Katrin says: “Transgender Day of Remembrance highlights the fact that so many transgender people experience marginalisation and transphobia all too often.

“Currently here in Northern Ireland, commissioning is ongoing to establish a new multidisciplinary service for transgender people, and it's really encouraging that many aspects of this service can be led outside of a medical model – particularly by nurses and advanced nurse practitioners, and the role we can play in supporting transgender people with their mental health and general wellbeing alongside our colleagues from other disciplines.”

Alexa welcomes the advocacy work that has been done with Katrin but wants to see more involvement from the trans community in the review.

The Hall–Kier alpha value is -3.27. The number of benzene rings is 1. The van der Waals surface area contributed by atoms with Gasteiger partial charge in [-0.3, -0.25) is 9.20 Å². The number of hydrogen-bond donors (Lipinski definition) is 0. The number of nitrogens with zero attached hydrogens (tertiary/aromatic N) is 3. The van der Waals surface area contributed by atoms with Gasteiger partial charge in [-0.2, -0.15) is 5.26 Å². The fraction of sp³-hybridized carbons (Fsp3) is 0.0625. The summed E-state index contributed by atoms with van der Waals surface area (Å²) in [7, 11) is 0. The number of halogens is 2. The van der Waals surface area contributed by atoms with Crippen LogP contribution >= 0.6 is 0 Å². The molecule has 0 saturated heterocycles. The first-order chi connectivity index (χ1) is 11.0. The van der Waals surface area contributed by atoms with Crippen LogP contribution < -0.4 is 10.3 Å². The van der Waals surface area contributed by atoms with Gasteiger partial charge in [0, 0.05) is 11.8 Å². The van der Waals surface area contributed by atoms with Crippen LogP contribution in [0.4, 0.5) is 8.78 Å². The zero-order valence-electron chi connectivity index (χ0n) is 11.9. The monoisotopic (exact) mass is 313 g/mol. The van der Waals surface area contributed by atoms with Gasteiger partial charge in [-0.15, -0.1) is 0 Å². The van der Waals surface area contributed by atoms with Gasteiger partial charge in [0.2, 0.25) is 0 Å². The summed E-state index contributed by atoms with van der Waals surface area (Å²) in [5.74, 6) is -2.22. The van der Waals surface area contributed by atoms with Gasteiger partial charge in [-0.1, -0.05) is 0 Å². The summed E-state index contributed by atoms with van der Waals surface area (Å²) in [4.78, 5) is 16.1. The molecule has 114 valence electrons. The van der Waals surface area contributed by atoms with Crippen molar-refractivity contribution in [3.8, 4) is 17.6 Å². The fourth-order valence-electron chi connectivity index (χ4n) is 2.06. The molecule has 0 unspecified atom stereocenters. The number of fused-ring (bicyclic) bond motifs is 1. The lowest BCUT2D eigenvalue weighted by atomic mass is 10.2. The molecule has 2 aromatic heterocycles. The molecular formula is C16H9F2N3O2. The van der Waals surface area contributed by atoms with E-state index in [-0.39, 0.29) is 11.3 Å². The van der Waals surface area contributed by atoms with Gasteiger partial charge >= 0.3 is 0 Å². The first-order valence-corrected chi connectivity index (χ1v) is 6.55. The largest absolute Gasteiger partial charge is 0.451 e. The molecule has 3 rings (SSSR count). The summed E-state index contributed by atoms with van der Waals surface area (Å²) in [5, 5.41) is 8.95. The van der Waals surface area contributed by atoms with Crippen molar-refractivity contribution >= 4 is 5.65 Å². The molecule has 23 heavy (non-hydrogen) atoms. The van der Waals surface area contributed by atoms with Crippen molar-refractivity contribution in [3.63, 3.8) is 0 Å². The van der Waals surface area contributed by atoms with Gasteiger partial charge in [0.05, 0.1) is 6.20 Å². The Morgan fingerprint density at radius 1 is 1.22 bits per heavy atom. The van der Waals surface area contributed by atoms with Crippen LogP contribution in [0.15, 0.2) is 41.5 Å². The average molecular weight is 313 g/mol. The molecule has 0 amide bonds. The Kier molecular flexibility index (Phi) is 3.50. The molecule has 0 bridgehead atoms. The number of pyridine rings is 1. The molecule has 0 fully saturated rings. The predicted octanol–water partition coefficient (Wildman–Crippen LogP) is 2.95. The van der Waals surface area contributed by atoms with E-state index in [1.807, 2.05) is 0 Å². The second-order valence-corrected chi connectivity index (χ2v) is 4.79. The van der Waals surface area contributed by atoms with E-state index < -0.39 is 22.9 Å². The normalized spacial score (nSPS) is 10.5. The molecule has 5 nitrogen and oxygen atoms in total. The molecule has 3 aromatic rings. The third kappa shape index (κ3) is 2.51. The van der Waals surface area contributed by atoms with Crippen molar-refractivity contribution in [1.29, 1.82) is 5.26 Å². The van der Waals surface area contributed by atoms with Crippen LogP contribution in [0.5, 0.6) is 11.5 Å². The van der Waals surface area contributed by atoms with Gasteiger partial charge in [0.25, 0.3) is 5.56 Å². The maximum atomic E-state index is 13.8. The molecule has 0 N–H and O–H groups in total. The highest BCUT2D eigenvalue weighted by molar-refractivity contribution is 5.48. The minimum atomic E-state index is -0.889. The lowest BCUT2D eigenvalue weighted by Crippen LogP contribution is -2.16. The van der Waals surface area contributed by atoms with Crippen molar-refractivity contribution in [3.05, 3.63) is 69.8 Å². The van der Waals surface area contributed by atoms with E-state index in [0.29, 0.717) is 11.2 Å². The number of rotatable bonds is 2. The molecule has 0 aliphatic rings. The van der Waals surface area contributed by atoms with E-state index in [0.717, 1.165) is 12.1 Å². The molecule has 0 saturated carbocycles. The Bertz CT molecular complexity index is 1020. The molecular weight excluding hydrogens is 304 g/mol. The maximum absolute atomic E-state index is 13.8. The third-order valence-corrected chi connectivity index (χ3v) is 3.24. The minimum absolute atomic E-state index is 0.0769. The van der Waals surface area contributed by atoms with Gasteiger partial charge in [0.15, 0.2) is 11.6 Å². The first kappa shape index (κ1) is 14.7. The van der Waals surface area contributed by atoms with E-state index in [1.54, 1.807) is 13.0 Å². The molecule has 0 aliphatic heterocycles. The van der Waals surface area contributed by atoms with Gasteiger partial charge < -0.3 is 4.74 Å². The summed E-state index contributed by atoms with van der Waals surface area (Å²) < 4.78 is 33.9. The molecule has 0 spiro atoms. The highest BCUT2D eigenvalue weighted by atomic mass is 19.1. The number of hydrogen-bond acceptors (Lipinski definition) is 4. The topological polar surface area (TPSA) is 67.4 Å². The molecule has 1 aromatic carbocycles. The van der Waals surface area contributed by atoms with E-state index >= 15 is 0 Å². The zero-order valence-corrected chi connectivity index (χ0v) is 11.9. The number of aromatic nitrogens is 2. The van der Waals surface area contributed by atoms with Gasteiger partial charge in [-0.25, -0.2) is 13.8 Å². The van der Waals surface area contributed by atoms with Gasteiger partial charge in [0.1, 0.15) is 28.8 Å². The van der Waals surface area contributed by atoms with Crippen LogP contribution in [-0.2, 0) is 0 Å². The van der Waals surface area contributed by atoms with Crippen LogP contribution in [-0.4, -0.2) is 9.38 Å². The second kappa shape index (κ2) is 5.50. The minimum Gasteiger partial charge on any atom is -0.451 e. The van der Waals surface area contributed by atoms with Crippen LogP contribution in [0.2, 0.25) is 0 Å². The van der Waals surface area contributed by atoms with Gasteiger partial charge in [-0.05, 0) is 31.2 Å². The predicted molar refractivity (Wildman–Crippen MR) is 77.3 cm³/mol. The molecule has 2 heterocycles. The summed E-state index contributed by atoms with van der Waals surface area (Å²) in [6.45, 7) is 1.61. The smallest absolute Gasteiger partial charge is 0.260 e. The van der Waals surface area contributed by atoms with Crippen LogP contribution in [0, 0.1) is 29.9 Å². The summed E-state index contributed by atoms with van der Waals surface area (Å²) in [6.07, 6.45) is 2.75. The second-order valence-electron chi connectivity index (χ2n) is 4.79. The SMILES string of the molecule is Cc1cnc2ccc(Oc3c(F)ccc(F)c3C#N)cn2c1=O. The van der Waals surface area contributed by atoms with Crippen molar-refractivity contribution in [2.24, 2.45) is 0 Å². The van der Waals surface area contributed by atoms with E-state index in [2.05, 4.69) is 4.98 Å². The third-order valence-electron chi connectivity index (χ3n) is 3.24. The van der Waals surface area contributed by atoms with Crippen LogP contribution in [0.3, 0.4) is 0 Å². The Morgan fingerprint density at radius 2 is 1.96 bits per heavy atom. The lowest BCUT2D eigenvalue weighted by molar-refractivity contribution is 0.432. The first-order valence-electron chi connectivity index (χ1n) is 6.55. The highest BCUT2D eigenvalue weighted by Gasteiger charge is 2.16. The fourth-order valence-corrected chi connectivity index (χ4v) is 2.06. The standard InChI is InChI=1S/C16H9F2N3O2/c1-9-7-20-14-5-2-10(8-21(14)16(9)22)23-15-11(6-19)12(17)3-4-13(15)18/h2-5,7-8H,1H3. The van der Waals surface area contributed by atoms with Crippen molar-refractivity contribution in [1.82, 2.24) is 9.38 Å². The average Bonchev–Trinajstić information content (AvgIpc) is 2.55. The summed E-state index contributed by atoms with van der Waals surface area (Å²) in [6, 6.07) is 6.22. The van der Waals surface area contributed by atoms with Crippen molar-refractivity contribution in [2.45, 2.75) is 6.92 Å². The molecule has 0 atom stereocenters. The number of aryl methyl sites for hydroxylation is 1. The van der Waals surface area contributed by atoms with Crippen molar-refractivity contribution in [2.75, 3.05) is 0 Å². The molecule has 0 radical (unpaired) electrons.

“It is imperative that trans people are able to access healthcare interventions in a timely and human rights compliant manner – where this support is delivered and social stigma is tackled, trans people are able to thrive and contribute significantly to our society, culture and communities,” she says.

“The systemic issues affecting trans people in healthcare, education, housing and many other areas are preventing us from dealing with this mental health epidemic, and as such a systemic approach to supporting trans communities must be taken to address this."